August 1, 2023

The University of Arizona launches website showcasing U.S.-Mexico borderlands stories to reclaim border narrative

The Confluencenter is collaborating with borderlands artists, advocates, journalists, and others to showcase stories, art and other projects from the U.S.-Mexico borderlands, aiming to present a comprehensive and diverse history of the region.

Border narrative art Photo courtesy of Alejandra Aragón, a contributor to the Reclaiming the Border Narrative archive.

The University of Arizona is launching a website to showcase dozens of stories and projects from the U.S.-Mexico borderlands in order to tell a more complete and nuanced history of the people and experiences in the region.

The Confluencenter for Creative Inquiry and the UA Libraries’ Special Collections are collaborating with dozens of U.S.-Mexico borderlands artists, advocates, journalists and more to build a digital archive of projects that aim to reclaim the border narrative, advance migrant justice, and address gaps in the documented record.

The university announced the website launch today, which includes information on many of the contributors and their projects as well as announcements for upcoming events.

Confluencenter director Javier Duran says the archive is also meant to allow the represented communities to learn about the projects and the work the organizations are doing and to create community beyond the scope of the archive.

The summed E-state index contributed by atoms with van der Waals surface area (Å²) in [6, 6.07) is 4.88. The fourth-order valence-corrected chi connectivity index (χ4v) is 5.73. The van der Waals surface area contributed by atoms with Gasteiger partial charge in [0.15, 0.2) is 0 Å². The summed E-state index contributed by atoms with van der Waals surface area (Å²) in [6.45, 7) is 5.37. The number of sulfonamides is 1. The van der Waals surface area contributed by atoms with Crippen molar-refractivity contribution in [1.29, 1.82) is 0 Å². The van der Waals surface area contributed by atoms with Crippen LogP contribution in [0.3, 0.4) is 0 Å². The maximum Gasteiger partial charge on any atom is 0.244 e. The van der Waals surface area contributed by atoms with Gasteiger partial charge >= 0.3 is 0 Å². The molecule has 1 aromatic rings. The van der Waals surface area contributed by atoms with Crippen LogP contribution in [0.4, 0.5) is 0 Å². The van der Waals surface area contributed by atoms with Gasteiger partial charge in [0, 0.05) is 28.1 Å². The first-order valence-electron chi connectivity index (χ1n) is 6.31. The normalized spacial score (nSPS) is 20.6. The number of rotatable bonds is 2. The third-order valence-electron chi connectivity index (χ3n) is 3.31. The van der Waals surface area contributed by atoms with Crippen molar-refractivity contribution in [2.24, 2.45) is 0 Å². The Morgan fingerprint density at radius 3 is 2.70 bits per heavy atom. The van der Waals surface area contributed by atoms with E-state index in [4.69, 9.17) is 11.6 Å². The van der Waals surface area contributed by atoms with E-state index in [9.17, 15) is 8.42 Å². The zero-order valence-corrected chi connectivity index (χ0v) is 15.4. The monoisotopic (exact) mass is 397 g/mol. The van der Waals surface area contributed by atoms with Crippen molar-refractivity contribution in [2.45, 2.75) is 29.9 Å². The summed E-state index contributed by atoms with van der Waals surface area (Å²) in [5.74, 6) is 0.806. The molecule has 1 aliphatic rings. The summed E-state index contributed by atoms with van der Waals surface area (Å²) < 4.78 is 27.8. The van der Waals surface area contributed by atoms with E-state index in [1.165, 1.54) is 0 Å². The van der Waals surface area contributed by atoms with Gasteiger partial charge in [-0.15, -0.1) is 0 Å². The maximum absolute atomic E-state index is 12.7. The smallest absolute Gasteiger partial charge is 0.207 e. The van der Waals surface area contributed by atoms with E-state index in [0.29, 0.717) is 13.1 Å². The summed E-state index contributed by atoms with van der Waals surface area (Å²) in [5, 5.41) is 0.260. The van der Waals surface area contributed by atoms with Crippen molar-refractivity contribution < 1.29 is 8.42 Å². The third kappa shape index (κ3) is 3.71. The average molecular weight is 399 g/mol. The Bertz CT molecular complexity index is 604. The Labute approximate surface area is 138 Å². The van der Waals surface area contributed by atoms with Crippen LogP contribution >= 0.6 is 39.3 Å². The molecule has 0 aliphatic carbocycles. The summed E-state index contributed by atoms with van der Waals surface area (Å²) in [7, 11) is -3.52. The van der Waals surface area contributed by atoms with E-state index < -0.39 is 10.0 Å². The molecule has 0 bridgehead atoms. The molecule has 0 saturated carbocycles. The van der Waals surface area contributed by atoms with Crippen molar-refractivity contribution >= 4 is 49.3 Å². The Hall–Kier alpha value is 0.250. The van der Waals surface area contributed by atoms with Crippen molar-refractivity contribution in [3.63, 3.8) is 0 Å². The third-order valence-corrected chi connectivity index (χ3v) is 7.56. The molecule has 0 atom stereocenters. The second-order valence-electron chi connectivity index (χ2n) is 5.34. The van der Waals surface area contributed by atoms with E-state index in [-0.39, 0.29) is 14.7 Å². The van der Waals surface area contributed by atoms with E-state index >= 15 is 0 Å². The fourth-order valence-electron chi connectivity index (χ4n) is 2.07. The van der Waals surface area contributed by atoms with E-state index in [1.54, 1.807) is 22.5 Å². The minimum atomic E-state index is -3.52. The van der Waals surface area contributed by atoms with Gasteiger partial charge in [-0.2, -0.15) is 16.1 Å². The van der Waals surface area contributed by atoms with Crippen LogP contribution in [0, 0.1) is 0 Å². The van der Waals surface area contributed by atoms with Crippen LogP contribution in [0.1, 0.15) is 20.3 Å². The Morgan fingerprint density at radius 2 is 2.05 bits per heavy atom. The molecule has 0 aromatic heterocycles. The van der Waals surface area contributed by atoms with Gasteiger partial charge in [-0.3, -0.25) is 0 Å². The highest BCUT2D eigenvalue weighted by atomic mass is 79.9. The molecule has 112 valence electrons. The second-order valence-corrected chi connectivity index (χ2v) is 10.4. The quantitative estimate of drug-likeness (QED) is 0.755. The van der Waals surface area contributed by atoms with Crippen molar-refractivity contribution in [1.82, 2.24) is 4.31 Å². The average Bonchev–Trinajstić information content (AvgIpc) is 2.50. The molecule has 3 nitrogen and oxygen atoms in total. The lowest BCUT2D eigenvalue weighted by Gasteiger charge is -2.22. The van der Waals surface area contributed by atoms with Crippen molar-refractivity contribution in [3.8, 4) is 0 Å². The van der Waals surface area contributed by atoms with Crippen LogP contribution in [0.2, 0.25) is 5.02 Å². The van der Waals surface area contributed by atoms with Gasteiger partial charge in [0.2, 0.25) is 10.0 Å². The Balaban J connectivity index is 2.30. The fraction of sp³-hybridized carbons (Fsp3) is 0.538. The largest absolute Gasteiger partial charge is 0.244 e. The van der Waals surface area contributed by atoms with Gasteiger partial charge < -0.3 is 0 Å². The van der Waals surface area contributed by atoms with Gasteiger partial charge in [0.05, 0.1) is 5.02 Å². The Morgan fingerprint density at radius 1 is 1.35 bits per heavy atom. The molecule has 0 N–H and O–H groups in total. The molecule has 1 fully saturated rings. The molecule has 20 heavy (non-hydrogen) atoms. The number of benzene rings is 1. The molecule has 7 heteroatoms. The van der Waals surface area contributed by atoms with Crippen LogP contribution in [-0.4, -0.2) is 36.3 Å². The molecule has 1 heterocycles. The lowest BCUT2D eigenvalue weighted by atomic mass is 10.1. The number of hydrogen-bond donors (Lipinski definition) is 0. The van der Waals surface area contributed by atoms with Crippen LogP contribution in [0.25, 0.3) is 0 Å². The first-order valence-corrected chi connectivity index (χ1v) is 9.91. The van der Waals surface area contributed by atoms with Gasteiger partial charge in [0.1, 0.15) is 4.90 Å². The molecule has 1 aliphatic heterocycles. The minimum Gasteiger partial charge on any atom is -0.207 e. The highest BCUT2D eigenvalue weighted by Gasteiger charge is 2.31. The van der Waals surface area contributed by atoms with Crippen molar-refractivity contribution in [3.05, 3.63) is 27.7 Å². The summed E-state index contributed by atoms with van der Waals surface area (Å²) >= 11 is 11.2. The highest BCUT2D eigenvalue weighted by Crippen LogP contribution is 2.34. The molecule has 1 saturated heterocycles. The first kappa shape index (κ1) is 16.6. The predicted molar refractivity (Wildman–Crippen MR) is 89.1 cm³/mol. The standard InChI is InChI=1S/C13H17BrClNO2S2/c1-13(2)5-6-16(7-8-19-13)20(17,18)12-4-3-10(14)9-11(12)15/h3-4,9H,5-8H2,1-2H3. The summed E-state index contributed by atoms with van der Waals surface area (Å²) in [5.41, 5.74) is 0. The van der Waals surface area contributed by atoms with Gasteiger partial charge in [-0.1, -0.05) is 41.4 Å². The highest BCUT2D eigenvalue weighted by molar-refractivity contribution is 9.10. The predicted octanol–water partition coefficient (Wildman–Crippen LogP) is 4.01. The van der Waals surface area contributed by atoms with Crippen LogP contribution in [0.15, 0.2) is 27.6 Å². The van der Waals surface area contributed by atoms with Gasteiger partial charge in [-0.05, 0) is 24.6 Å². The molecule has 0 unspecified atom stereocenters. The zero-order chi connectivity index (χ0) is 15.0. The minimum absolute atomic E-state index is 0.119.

“These collections and records are really important in terms of being sites of memory, culture and history,” he says. “And especially when we’re talking about underrepresented populations. I want to encourage the public and the audience to really visit the website and keep an eye on the forthcoming activities.”

Border narrative art 2 "Maestra, Veterinaria, and Astronauta" production still courtesy of Espacio Migrante, a contributor to the Reclaiming the Border Narrative archive.

The team is still compiling the archive and will continue adding information to the website, and will hold an in-person event in Tucson for the archival launch in March 2024.

“We have talked in the past how many times communities in the borderlands feel either left out or misrepresented in national conversations,” Duran says. “And I think this project provides that opportunity to see from the local perspective how the communities are responding and speaking about these issues.”

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